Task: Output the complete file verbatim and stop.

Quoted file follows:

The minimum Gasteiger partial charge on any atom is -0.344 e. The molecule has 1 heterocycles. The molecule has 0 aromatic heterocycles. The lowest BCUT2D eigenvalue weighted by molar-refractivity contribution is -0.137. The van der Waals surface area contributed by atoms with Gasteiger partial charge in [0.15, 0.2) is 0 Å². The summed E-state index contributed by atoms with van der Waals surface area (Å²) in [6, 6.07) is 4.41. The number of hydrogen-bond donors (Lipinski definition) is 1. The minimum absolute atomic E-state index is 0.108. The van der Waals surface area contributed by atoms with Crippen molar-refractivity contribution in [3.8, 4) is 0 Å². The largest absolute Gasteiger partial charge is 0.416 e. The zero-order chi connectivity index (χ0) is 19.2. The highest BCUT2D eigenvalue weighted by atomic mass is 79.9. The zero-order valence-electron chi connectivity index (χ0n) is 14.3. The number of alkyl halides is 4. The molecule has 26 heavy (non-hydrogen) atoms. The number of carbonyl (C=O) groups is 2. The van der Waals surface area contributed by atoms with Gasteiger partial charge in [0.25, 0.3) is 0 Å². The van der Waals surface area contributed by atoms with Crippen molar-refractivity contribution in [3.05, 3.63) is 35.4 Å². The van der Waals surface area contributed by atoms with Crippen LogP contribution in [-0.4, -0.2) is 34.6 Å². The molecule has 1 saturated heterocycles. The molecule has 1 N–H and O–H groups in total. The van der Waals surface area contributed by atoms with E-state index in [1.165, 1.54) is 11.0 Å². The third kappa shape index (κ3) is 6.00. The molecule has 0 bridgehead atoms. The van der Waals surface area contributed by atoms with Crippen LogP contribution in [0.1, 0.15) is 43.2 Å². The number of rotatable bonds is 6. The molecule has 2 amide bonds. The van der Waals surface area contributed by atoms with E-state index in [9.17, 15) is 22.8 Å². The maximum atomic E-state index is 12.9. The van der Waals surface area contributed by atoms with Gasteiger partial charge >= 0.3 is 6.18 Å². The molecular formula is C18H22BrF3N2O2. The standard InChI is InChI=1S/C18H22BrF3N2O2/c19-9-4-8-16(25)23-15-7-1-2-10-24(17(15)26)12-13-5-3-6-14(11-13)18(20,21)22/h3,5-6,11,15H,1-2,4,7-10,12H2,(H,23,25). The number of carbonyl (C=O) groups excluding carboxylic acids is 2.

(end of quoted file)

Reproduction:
The minimum Gasteiger partial charge on any atom is -0.344 e. The molecule has 1 heterocycles. The molecule has 0 aromatic heterocycles. The lowest BCUT2D eigenvalue weighted by molar-refractivity contribution is -0.137. The van der Waals surface area contributed by atoms with Gasteiger partial charge in [0.15, 0.2) is 0 Å². The summed E-state index contributed by atoms with van der Waals surface area (Å²) in [6, 6.07) is 4.41. The number of hydrogen-bond donors (Lipinski definition) is 1. The minimum absolute atomic E-state index is 0.108. The van der Waals surface area contributed by atoms with Crippen molar-refractivity contribution in [3.8, 4) is 0 Å². The largest absolute Gasteiger partial charge is 0.416 e. The zero-order chi connectivity index (χ0) is 19.2. The highest BCUT2D eigenvalue weighted by atomic mass is 79.9. The zero-order valence-electron chi connectivity index (χ0n) is 14.3. The number of alkyl halides is 4. The molecule has 26 heavy (non-hydrogen) atoms. The number of carbonyl (C=O) groups is 2. The van der Waals surface area contributed by atoms with Gasteiger partial charge in [0.25, 0.3) is 0 Å². The van der Waals surface area contributed by atoms with Crippen molar-refractivity contribution in [3.05, 3.63) is 35.4 Å². The van der Waals surface area contributed by atoms with Crippen LogP contribution in [-0.4, -0.2) is 34.6 Å². The molecule has 1 saturated heterocycles. The molecule has 1 N–H and O–H groups in total. The van der Waals surface area contributed by atoms with E-state index in [1.165, 1.54) is 11.0 Å². The third kappa shape index (κ3) is 6.00. The molecule has 0 bridgehead atoms. The van der Waals surface area contributed by atoms with Crippen LogP contribution in [0.1, 0.15) is 43.2 Å². The number of rotatable bonds is 6. The molecule has 2 amide bonds. The van der Waals surface area contributed by atoms with E-state index in [9.17, 15) is 22.8 Å². The maximum atomic E-state index is 12.9. The van der Waals surface area contributed by atoms with Gasteiger partial charge >= 0.3 is 6.18 Å². The molecular formula is C18H22BrF3N2O2. The standard InChI is InChI=1S/C18H22BrF3N2O2/c19-9-4-8-16(25)23-15-7-1-2-10-24(17(15)26)12-13-5-3-6-14(11-13)18(20,21)22/h3,5-6,11,15H,1-2,4,7-10,12H2,(H,23,25). The number of carbonyl (C=O) groups excluding carboxylic acids is 2.